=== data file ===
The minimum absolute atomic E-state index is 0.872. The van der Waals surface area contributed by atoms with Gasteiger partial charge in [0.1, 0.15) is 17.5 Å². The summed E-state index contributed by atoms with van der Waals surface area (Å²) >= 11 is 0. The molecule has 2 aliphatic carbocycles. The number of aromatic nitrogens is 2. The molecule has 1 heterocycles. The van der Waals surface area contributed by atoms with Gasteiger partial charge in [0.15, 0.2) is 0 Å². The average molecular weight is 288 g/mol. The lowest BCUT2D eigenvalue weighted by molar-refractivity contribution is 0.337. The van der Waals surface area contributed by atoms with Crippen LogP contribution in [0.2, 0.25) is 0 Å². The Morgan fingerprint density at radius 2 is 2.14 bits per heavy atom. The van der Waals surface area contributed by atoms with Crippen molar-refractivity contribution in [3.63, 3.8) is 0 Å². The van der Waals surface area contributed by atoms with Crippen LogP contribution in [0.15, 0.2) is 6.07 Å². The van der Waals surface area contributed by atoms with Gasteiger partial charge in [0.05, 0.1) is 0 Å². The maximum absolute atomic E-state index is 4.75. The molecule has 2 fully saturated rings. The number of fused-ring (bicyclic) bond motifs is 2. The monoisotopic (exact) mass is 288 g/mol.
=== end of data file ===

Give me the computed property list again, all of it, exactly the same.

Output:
The minimum absolute atomic E-state index is 0.872. The van der Waals surface area contributed by atoms with Gasteiger partial charge in [0.1, 0.15) is 17.5 Å². The summed E-state index contributed by atoms with van der Waals surface area (Å²) >= 11 is 0. The molecule has 2 aliphatic carbocycles. The number of aromatic nitrogens is 2. The molecule has 1 heterocycles. The van der Waals surface area contributed by atoms with Gasteiger partial charge in [0.15, 0.2) is 0 Å². The average molecular weight is 288 g/mol. The lowest BCUT2D eigenvalue weighted by molar-refractivity contribution is 0.337. The van der Waals surface area contributed by atoms with Crippen LogP contribution in [0.2, 0.25) is 0 Å². The Morgan fingerprint density at radius 2 is 2.14 bits per heavy atom. The van der Waals surface area contributed by atoms with Crippen molar-refractivity contribution in [3.63, 3.8) is 0 Å². The van der Waals surface area contributed by atoms with Crippen LogP contribution in [0.15, 0.2) is 6.07 Å². The van der Waals surface area contributed by atoms with Gasteiger partial charge in [0.05, 0.1) is 0 Å². The maximum absolute atomic E-state index is 4.75. The molecule has 2 fully saturated rings. The number of fused-ring (bicyclic) bond motifs is 2. The monoisotopic (exact) mass is 288 g/mol.